This assessment of America's medicolegal death investigative process by the National Association of Medical Examiners--the primary professional organization for medical examiners and forensic pathologists in the United States--focuses on personnel and equipment, forensic pathology education, accreditation and professionalism, and collaboration between the Federal Government and State and local forensic laboratories.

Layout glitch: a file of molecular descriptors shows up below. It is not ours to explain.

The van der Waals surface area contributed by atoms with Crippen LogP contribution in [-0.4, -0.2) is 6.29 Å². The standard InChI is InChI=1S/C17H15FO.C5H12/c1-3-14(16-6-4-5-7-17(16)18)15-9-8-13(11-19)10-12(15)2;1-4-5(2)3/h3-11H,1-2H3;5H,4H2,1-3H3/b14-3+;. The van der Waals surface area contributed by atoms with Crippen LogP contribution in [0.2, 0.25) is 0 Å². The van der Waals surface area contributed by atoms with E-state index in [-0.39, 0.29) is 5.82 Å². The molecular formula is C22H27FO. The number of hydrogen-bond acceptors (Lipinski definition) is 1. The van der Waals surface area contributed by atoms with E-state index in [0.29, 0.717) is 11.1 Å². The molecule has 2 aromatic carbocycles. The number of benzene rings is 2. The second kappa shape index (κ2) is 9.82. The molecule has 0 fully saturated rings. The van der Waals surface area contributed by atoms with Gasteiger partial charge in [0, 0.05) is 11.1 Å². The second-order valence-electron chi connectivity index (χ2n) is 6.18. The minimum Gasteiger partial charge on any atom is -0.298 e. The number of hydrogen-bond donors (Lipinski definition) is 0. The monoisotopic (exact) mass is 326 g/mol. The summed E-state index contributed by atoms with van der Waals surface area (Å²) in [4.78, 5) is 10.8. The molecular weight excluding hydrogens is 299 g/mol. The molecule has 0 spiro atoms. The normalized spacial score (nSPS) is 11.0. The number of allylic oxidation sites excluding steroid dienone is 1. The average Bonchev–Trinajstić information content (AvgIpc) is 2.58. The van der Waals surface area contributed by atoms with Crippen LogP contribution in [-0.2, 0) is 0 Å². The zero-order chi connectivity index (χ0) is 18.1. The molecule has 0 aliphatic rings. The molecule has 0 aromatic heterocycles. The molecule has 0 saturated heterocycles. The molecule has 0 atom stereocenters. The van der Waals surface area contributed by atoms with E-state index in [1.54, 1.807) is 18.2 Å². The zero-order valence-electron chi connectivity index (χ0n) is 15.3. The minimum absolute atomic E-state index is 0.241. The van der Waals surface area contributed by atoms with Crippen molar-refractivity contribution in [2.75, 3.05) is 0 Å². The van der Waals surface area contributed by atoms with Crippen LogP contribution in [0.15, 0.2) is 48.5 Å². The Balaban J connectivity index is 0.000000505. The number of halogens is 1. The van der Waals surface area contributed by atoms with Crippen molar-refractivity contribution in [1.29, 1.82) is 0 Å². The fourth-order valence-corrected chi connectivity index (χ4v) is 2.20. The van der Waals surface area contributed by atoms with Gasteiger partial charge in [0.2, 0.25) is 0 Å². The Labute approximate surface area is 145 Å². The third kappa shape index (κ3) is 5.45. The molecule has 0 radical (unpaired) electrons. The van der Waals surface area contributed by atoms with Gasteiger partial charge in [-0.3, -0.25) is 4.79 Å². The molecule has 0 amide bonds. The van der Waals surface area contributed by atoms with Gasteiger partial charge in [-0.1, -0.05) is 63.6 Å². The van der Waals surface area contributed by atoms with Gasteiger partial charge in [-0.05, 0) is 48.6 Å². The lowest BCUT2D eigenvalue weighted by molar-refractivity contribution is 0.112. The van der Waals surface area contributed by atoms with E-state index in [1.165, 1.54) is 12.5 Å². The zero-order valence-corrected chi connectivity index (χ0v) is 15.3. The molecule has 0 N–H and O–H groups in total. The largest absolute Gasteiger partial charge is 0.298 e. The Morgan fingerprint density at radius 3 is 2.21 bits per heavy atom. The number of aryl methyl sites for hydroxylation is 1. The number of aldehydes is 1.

The Federal Government should recognize the value of medicolegal death investigations for criminal justice, public health, and homeland security. Support for uniform, quality medicolegal investigations should come from all Federal agencies with a stake in public safety and public health. Toward this end, the U.S. Congress should fully fund the National Forensic Science Improvement Act, and the U.S. Department of Health and Human Services should establish policies and programs to encourage more physicians to enter the field of forensic pathology while providing incentives necessary to retain currently practicing forensic pathologists. Forensic pathologists deal specifically with the investigation of cause and manner of death; they perform medicolegal autopsies and ancillary studies. As of 2003 there were 989 certified forensic pathologists in the United States; however, only approximately 600 were active practitioners, and less than 400 functioned as full-time forensic pathologists within medicolegal death investigation systems. Current estimates indicate that America needs at least 800 full-time, board-certified forensic pathologists to maintain medicolegal autopsy loads at acceptable levels. The limited availability of forensic pathologists suggests that many current practitioners are exceeding recommended caseloads and/or many medicolegal autopsies are being conducted by practitioners who are not forensic pathologists. The potential hazards of this practice are errors, the failure even to perform required autopsies, personnel burnout, and attrition. Appended cost information and 19 references